Red-winged Blackbirds, European Starlings, and Brown-headed Cowbirds / Kyle Bess / Audubon Photography Awards
The 2020-2021 class has been postponed due to COVID-19. Read on for details.
The master birder class will not begin in 2021. As we are all adjusting and recovering from the impacts of the pandemic, the team that leads the master birder experience reluctantly determined that this year is not feasible.
Dennis Paulson may offer, when there are no longer public-health concerns, an eight-session in-person Birds of Washington course that covers about half of the species, with a second course offered later. This class would be offered as any other Seattle Audubon class, with no application process and open to all.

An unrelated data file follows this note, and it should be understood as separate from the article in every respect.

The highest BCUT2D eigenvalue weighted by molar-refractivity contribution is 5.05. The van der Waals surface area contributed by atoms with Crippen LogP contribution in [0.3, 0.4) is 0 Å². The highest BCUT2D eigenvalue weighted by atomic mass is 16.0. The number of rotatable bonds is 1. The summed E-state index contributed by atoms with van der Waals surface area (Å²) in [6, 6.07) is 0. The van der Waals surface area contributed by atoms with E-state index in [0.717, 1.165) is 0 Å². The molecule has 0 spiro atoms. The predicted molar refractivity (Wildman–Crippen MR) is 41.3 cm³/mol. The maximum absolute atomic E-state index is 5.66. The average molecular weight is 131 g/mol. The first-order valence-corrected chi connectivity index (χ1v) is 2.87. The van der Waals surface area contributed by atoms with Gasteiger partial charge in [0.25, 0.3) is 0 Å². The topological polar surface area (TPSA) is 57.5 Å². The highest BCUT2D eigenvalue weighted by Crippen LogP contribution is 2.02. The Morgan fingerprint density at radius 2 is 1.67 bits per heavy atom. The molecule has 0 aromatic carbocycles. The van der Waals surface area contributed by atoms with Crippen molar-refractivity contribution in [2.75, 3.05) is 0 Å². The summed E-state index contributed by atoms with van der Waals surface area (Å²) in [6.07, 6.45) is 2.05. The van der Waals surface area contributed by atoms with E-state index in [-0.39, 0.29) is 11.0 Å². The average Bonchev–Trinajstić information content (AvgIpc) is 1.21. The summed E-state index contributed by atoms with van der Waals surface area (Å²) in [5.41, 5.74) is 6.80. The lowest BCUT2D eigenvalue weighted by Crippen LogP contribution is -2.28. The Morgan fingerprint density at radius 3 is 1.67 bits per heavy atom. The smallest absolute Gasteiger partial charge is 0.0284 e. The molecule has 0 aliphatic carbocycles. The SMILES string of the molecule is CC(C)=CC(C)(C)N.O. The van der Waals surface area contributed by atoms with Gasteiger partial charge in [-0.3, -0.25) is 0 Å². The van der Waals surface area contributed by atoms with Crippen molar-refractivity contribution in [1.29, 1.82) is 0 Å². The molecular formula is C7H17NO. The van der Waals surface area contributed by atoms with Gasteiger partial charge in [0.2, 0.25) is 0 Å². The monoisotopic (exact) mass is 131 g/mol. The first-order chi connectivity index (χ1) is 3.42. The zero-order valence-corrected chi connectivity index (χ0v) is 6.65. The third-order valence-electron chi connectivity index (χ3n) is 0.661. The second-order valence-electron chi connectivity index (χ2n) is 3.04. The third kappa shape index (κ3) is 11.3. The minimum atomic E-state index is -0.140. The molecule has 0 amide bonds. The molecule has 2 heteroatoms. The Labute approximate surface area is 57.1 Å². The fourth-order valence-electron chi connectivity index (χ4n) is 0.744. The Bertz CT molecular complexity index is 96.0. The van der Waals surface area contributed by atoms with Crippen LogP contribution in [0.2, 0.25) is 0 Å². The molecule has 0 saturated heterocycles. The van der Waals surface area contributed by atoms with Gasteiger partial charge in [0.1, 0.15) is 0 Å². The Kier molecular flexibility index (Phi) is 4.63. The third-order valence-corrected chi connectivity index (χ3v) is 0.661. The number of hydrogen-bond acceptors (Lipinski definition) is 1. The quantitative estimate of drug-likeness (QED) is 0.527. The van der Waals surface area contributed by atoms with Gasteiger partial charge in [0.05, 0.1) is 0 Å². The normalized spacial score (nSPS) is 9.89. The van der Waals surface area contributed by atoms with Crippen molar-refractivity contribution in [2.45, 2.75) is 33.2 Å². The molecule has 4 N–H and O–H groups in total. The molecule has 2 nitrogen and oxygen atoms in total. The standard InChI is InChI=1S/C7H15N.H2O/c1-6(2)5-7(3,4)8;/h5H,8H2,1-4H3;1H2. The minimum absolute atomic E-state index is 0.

There is currently no estimate for when the master birder experience will resume.
The Seattle Audubon master birder program is an incredible opportunity to learn about the birds of Washington state. Master birder is a two-semester course and education-for-service program focusing on the identification and natural history of Washington’s birds. Since its origin in 1988, the course has usually been offered every other year. Participants intensively study Northwest birds and serve as valuable resources for Seattle Audubon and the community.
All master birder participants are required to contribute at least 100 volunteer hours to Seattle Audubon within two years of completing the program. Seattle Audubon’s volunteer opportunities are varied and include bird surveys, environmental education, The Nature Shop, outreach, field trips and more. Contact the Community Engagement Manager for more information about volunteering.